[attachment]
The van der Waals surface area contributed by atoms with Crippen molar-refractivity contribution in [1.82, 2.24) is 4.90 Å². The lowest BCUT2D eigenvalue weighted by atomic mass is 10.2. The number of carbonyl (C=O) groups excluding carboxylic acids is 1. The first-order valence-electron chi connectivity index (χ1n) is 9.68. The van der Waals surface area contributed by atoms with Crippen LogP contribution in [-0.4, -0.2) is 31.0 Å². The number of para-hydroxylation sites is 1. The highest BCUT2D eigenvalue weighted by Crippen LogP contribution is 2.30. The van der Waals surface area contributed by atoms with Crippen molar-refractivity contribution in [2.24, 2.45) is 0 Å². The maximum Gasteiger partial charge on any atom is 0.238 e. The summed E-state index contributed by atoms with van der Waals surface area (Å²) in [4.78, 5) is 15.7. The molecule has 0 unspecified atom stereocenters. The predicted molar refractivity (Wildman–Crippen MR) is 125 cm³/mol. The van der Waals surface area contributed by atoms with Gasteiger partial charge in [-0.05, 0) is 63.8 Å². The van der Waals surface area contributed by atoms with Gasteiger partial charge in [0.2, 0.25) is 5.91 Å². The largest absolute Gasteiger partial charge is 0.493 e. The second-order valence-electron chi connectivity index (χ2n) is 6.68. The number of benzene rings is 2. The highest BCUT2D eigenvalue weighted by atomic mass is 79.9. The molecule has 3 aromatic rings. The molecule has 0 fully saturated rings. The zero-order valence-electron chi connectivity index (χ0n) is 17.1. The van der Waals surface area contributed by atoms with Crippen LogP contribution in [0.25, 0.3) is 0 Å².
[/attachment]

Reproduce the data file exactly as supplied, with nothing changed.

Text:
The van der Waals surface area contributed by atoms with Crippen molar-refractivity contribution in [1.82, 2.24) is 4.90 Å². The lowest BCUT2D eigenvalue weighted by atomic mass is 10.2. The number of carbonyl (C=O) groups excluding carboxylic acids is 1. The first-order valence-electron chi connectivity index (χ1n) is 9.68. The van der Waals surface area contributed by atoms with Crippen LogP contribution in [-0.4, -0.2) is 31.0 Å². The number of para-hydroxylation sites is 1. The highest BCUT2D eigenvalue weighted by Crippen LogP contribution is 2.30. The van der Waals surface area contributed by atoms with Crippen molar-refractivity contribution in [2.24, 2.45) is 0 Å². The maximum Gasteiger partial charge on any atom is 0.238 e. The summed E-state index contributed by atoms with van der Waals surface area (Å²) in [4.78, 5) is 15.7. The molecule has 0 unspecified atom stereocenters. The predicted molar refractivity (Wildman–Crippen MR) is 125 cm³/mol. The van der Waals surface area contributed by atoms with Gasteiger partial charge in [-0.05, 0) is 63.8 Å². The van der Waals surface area contributed by atoms with Gasteiger partial charge in [0.2, 0.25) is 5.91 Å². The largest absolute Gasteiger partial charge is 0.493 e. The second-order valence-electron chi connectivity index (χ2n) is 6.68. The number of benzene rings is 2. The highest BCUT2D eigenvalue weighted by atomic mass is 79.9. The molecule has 3 aromatic rings. The molecule has 0 fully saturated rings. The zero-order valence-electron chi connectivity index (χ0n) is 17.1. The van der Waals surface area contributed by atoms with Crippen LogP contribution in [0.25, 0.3) is 0 Å².